After looking at the above example, some of you will be thinking “Where is the code? Doesn’t this just mean you have to write the real code somewhere else?”. That’s the wrong question to ask. The natural inclination of a programmer is to think about how the computer will accomplish a task. This is the wrong paradigm. The above code is very collaborative because it means that the programmer will be working with the TextFile class to save text files. The programmer doesn’t need to know how TextFile saves files, where he puts them, how he encodes them, or any other detail. The programmer should trust TextFile to do his job. The programmer and the TextFile object collaborate to accomplish the task that the client has requested. The program gets smarter over time as he learns more things. This makes life much simpler for programmers. A programmer doesn’t need to know as many things. A programmer doesn’t need to store as much complexity in his mind.

### Code Examples

Of these two paradigms, the living person metaphor will result in programs that are more intelligent and easy to use. The inanimate tool metaphor will result in programs that must be carefully and correctly used by human actors. Using the person metaphors, programmers teach their computers how to accomplish various tasks. Using the inanimate tool metaphor, programmers create a toolbox of functionality that they can later use in order to use the computer to accomplish those tasks.

Sometimes, for simple cases, the code might end up looking similar, but the mentality ends up being extremely different.

Tool Thinking:

Rectangle rect = new Rectangle();
rect.Color = "Red";


Person Thinking:

Rectangle rect = new Rectangle();
rect.colorYourself("Red");


It is much more collaborative to ask an object to do something, than to change values of an inanimate thing.

Sometimes, for more complex cases, this changes the way you design methods completely.

Tool Thinking:

public void run()
{
print("Sending out weekly email reports beginning at " + nextSendDate);
while(true)
{
if(LocalDateTime.now().isAfter(nextSendDate))
{
emailReport();
nextSendDate = DateTime.getStartOfWeek(LocalDateTime.now())
.plus(Duration.ofDays(7));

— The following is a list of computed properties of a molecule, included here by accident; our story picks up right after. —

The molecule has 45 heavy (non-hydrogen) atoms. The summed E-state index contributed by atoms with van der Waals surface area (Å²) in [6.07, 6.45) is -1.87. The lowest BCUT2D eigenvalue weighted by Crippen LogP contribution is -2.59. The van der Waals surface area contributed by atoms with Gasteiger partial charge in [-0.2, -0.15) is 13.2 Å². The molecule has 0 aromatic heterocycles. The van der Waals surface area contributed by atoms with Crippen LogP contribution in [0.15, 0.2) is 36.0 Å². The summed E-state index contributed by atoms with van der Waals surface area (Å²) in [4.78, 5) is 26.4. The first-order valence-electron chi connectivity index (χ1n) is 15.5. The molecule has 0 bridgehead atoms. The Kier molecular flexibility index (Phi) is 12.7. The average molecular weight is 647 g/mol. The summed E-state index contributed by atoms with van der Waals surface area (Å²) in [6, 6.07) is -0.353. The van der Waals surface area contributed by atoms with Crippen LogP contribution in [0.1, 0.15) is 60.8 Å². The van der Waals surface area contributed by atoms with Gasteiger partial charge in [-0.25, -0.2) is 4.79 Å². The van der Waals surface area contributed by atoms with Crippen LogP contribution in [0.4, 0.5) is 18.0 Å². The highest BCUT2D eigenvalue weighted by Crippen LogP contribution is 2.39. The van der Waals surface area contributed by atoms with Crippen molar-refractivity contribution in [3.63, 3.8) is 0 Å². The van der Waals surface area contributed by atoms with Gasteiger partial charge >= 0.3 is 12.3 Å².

}

ThreadUtils.sleep(60 * 1000);
}
}


Person Thinking:

public void run()
{
print("Sending out weekly email reports.");
new RecurringTask(new StartOfNextWeek(),
new WeekDuration(), () -> emailReport()).run();
}


In the tool thinking example, the programmer is deciding precisely how to recur a given task, what formulas to use to compute certain dates, how long to sleep between checking conditions, and so forth. When another similar feature is requested by the clients, the programmer will have to write a similar method.

In the person thinking example, the programmer simply declares what he would like done, and the program decides how to intelligently perform the task. The method is much shorter, simpler, and high-level. The computer knows about the details and takes care of all of them so that the programmer doesn’t need to. The program is more intelligent, capable, and easy to work with, because he has been taught how to solve problems such as figuring out the start of the next week, figuring out how to perform tasks on a regular schedule, and so forth. When another similar feature is requested by the clients (perhaps a weekly advertising email), it will be extremely easy for the programmer to implement. The computer already knows how to do these sorts of tasks. In fact, using person thinking, it would be trivial to teach the computer about weekly recurring tasks, like this:

public void run()
{
print("Sending out weekly email reports.");
new WeeklyTask(() -> emailReport()).run();
}


### Vocabulary

As your thinking shifts, so too will your vocabulary.

• You are not using your computer, you are working with your computer
• You are not creating a spreadsheet using Microsoft Excel, you are creating a spreadsheet with Microsoft Excel
• You are not instantiating a class, you are inviting an object into a world
• You are not replacing your RAM, you are giving your computer a RAM transplant
• You are not playing a game on your PS4, you are playing a game with your PS4
• You are not setting the color of a button, you are asking the button to change his color
• You are not creating a method on a class, you are teaching an object how to do something new

Don’t use your computer. Collaborate with him.